In matching colors, it is important to find colors that enhance each other and do not clash. The color wheel presents a logically arranged sequence of “pure” hues, which gives us a sense of which colors are available and the gradations of those colors.
For instance, the color wheel presents the many hues of the color blue: from navy blue to cerulean to turquoise. The wheel displays many options for each color and their gradations from light to dark.
Color harmony is the next part of the basic color theory. Color harmony puts forward the natural harmony of colors based on three areas: analogous colors, complementary colors and nature.
Analogous colors sit next to each other on the color wheel, and the mix of the two colors create a pleasing effect on the eye when seen together. Complementary colors sit opposite one another on the color wheel and, as their name dictates, they complement one another well when used together. Complementary and analogous colors are excellent choices for creating harmonious color schemes.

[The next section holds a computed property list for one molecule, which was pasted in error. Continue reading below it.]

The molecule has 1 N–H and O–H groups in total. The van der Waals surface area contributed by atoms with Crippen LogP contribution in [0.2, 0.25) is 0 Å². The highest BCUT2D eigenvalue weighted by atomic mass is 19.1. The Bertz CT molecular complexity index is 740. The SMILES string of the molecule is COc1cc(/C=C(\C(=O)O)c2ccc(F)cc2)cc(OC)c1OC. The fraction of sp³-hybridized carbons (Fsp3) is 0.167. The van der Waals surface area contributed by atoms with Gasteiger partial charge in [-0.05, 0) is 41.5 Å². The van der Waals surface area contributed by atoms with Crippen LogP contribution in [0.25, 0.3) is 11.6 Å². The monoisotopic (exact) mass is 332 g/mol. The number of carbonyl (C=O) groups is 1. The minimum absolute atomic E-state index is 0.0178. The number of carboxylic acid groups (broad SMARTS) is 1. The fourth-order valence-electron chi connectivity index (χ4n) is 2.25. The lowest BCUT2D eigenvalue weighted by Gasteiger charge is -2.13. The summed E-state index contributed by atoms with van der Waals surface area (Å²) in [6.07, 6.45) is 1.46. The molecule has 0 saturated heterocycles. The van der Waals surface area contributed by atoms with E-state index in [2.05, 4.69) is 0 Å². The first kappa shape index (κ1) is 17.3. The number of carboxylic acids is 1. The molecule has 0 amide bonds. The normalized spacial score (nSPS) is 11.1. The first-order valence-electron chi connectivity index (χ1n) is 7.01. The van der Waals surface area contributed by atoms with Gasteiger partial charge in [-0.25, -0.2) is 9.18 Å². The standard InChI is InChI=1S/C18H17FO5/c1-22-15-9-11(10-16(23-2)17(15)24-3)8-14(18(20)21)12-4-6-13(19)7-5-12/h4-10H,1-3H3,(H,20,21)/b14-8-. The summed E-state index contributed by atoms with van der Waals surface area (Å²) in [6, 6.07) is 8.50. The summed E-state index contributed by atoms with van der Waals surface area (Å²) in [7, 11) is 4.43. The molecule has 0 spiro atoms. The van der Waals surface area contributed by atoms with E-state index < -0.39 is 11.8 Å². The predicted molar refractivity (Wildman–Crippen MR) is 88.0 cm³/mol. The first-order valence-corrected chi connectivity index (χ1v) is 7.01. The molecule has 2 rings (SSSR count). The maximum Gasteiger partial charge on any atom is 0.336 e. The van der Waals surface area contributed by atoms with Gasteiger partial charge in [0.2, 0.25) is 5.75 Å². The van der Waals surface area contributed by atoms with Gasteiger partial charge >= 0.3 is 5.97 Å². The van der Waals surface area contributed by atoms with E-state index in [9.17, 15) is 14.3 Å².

Finally, looking around at examples in nature can be a powerful way to identify colors that are in harmony with one another. Colors that occur naturally together in the woods, in fields or in the sky will often reflect nicely in your jewelry or decorating options.
The final aspect of the basic color theory is looking at how colors are used in context. This refers to placing one color within the other.
For example, use one color as a background for the other and see how the two look in conjunction with one another. If the color in the foreground washes out or appears to be in direct contrast with the background color in a displeasing way, the two colors do not belong together.